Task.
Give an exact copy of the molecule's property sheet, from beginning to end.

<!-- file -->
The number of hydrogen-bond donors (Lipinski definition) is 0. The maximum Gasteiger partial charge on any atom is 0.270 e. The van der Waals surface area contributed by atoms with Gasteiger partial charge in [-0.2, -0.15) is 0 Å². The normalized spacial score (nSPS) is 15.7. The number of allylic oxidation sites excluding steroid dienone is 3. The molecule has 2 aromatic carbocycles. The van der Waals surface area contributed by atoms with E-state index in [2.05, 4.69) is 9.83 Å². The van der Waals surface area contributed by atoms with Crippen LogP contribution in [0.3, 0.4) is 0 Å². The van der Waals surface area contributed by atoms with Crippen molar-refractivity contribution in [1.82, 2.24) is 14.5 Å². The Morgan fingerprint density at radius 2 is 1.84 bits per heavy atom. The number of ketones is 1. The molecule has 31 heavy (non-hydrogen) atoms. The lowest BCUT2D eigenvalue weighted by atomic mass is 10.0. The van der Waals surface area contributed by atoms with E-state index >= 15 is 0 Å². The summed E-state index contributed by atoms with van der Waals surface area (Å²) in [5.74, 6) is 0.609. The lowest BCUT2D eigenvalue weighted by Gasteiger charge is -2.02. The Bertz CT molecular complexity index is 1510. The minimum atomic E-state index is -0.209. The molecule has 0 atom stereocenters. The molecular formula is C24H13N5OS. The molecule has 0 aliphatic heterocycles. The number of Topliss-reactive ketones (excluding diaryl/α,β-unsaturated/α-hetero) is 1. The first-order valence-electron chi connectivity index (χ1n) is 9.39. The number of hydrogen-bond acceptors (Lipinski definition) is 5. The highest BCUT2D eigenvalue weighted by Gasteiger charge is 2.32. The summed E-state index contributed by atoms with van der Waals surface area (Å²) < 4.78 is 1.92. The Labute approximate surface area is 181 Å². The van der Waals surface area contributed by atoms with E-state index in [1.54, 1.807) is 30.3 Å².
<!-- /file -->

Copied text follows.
The number of hydrogen-bond donors (Lipinski definition) is 0. The maximum Gasteiger partial charge on any atom is 0.270 e. The van der Waals surface area contributed by atoms with Gasteiger partial charge in [-0.2, -0.15) is 0 Å². The normalized spacial score (nSPS) is 15.7. The number of allylic oxidation sites excluding steroid dienone is 3. The molecule has 2 aromatic carbocycles. The van der Waals surface area contributed by atoms with E-state index in [2.05, 4.69) is 9.83 Å². The van der Waals surface area contributed by atoms with Crippen LogP contribution in [0.3, 0.4) is 0 Å². The van der Waals surface area contributed by atoms with Crippen molar-refractivity contribution in [1.82, 2.24) is 14.5 Å². The Morgan fingerprint density at radius 2 is 1.84 bits per heavy atom. The number of ketones is 1. The molecule has 31 heavy (non-hydrogen) atoms. The lowest BCUT2D eigenvalue weighted by atomic mass is 10.0. The van der Waals surface area contributed by atoms with E-state index >= 15 is 0 Å². The summed E-state index contributed by atoms with van der Waals surface area (Å²) in [5.74, 6) is 0.609. The lowest BCUT2D eigenvalue weighted by Gasteiger charge is -2.02. The Bertz CT molecular complexity index is 1510. The minimum atomic E-state index is -0.209. The molecule has 0 atom stereocenters. The molecular formula is C24H13N5OS. The molecule has 0 aliphatic heterocycles. The number of Topliss-reactive ketones (excluding diaryl/α,β-unsaturated/α-hetero) is 1. The first-order valence-electron chi connectivity index (χ1n) is 9.39. The number of hydrogen-bond acceptors (Lipinski definition) is 5. The highest BCUT2D eigenvalue weighted by Gasteiger charge is 2.32. The summed E-state index contributed by atoms with van der Waals surface area (Å²) < 4.78 is 1.92. The Labute approximate surface area is 181 Å². The van der Waals surface area contributed by atoms with E-state index in [1.54, 1.807) is 30.3 Å².